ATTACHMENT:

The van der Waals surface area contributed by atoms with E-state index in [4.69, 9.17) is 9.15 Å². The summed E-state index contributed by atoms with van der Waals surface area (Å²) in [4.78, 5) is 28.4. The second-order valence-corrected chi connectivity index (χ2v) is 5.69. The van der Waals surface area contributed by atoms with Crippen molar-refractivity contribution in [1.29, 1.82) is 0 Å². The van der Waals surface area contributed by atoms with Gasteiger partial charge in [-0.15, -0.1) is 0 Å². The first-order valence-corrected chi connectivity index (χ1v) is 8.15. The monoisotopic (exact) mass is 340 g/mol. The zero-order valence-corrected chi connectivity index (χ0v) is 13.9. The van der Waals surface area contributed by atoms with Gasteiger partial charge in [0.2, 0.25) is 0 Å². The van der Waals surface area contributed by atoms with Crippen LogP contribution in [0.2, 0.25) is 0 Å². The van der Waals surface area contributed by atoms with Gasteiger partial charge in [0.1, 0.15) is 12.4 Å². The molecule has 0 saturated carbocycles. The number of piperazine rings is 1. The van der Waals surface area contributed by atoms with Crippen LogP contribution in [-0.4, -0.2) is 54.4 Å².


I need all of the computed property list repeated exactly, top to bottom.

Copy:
The van der Waals surface area contributed by atoms with E-state index in [4.69, 9.17) is 9.15 Å². The summed E-state index contributed by atoms with van der Waals surface area (Å²) in [4.78, 5) is 28.4. The second-order valence-corrected chi connectivity index (χ2v) is 5.69. The van der Waals surface area contributed by atoms with Crippen molar-refractivity contribution in [1.29, 1.82) is 0 Å². The van der Waals surface area contributed by atoms with Gasteiger partial charge in [-0.15, -0.1) is 0 Å². The first-order valence-corrected chi connectivity index (χ1v) is 8.15. The monoisotopic (exact) mass is 340 g/mol. The zero-order valence-corrected chi connectivity index (χ0v) is 13.9. The van der Waals surface area contributed by atoms with Gasteiger partial charge in [0.2, 0.25) is 0 Å². The van der Waals surface area contributed by atoms with Crippen LogP contribution in [0.2, 0.25) is 0 Å². The van der Waals surface area contributed by atoms with Gasteiger partial charge in [0.1, 0.15) is 12.4 Å². The molecule has 0 saturated carbocycles. The number of piperazine rings is 1. The van der Waals surface area contributed by atoms with Crippen LogP contribution in [-0.4, -0.2) is 54.4 Å².